For several reasons about fifteen pages have been added to this compilation since the Foreword was written, among them some pages of "Correct History" by Reverend Jonathan (4) Maltbie, Yale 1779. Hitherto I had tried too seriously to fit the traditions of Molby to fewer genera tions than they belonged. Also an idling memory has recalled conversa tions that are indicators that our Molby or Maltby line coming into New York State had been established in Western Massachusetts at a prior time. On page 86 I have mentioned a book by an able authority, George Richard Minot. More recently I have come upon a book, "Western Massachusetts In The Revolution" by Robert Joseph Taylor, Brown University Press, 1954. I earnestly commend these books to any reader who may not be conversant with that part of our heritage, be it either true or untrue that Jonathan Maltby had a part in the insurrections. I am unaware that any roster was kept of the names of thousands of protesting citizens in six western counties of the state. In view of what I was told, I think it probable that our Jonathan moved out of the state at the time when the insurrec tions were suppressed.
A short summary follows of the traditions, as I heard them. Our ancestor who came, either to America or to New York, I know not which, was a Scotsman. He had fought against a king, and had been in a rebellion before he came. He had four sons. One son was lost at sea. One son went to the south and was untraced afterward. He was descended from a Lord Maltby. He had a Coat of Arms. In various parts of the compilation I have touched upon these points. The Lordship may have had the title Sir Knight, but not the title of Lord. The Scotch blood may well have come through Jonathan's maternal line, the Foote line, a very early family in the colonies. The Coat of Arms was said to have had the heads of three cows, or of three deer. That there was a Maltby Coat of Arms with heads of three kind is a well established fact.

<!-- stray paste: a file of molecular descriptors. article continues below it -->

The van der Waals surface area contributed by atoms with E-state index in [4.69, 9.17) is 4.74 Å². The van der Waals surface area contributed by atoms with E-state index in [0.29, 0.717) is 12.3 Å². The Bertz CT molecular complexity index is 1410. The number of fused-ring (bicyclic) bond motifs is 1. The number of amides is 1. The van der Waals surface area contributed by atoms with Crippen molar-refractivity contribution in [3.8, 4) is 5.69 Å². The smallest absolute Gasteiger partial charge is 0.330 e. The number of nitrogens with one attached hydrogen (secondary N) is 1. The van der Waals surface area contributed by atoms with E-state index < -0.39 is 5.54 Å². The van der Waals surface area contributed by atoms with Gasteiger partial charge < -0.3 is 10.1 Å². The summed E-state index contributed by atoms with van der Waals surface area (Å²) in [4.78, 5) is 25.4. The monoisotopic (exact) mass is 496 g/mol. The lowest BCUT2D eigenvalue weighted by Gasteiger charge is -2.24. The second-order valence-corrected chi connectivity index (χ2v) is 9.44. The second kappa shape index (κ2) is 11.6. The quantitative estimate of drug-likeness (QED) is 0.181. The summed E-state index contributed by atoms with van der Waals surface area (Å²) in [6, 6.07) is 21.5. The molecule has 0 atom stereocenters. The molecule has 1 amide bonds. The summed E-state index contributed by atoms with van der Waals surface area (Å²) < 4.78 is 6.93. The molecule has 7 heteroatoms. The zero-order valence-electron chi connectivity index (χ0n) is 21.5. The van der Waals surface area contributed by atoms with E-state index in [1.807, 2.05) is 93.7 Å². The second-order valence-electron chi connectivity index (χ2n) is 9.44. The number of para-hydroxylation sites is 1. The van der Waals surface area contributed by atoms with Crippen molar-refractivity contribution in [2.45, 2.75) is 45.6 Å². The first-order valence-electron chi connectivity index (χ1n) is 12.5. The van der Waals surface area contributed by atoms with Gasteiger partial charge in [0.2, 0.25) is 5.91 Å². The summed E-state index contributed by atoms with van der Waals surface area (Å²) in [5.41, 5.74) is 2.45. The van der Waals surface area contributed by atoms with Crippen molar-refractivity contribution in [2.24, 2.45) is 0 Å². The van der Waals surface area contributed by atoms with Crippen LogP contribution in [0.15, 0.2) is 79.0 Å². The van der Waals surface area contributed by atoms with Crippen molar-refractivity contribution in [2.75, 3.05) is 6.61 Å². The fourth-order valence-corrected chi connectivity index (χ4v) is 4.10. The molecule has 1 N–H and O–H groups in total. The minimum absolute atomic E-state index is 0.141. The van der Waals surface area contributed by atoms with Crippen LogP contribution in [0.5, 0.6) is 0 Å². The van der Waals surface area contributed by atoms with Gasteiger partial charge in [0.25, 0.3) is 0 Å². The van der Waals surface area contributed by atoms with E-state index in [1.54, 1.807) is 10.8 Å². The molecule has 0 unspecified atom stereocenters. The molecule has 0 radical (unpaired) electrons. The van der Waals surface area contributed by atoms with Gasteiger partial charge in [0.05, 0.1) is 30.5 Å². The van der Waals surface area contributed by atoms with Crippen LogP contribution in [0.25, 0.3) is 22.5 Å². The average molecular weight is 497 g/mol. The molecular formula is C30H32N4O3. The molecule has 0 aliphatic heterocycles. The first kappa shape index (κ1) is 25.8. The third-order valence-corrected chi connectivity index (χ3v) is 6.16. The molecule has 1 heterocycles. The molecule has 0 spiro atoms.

William Maltby (called by Mrs. Verrill in her histories, "The Emi grant") had a brother John who was lost at sea: he had a son, William (2), who was lost at sea or died in the West Indies when on a trader's voyage. There were left four sons. William (1) had a brother, Robert, who was an applicant for lots in Charleston and land near Charleston, South Carolina in 1680. These brothers, William, John and Robert came from Nottinghamshire (or Notts), England.
If one compares the given names of children in the first generations of Maltbie (or Maltby) in Connecticut with names of children of Jonathan of Camillus and descendants, pp. 1, 5, 8, 10, 24, 62, 78, 79, 81, he must see that Biblical names were used largely, and the same names on down through the generations, (as they were in some other branches of the family not given here. For example my grandniece, Linda Susan Molby, has the lineage, Samuel James (9), Samuel James (8), Samuel James (7), Samuel (6), Chester (5), Jonathan (4), Samuel (3), Samuel (2), William (1).
Mrs. Verrill's MS. has records extending back a long time in the century or longer, prior to 1650. In fact she makes it seem very proba ble that a Knight, founder of the Maltby Family in England, came to England with William The Conqueror in 1066. In America the family as a whole has supplied many clergymen and college presidents and college teachers. In reading the MS. one is impressed that many Maltby maidens have wished their maiden name onto their sons in later life, as Maltby Davenport Babcock, a well known clergyman in his day. William Lyon Phelps, late Professor in Yale University, had a Maltby mother.
FAM, April 1961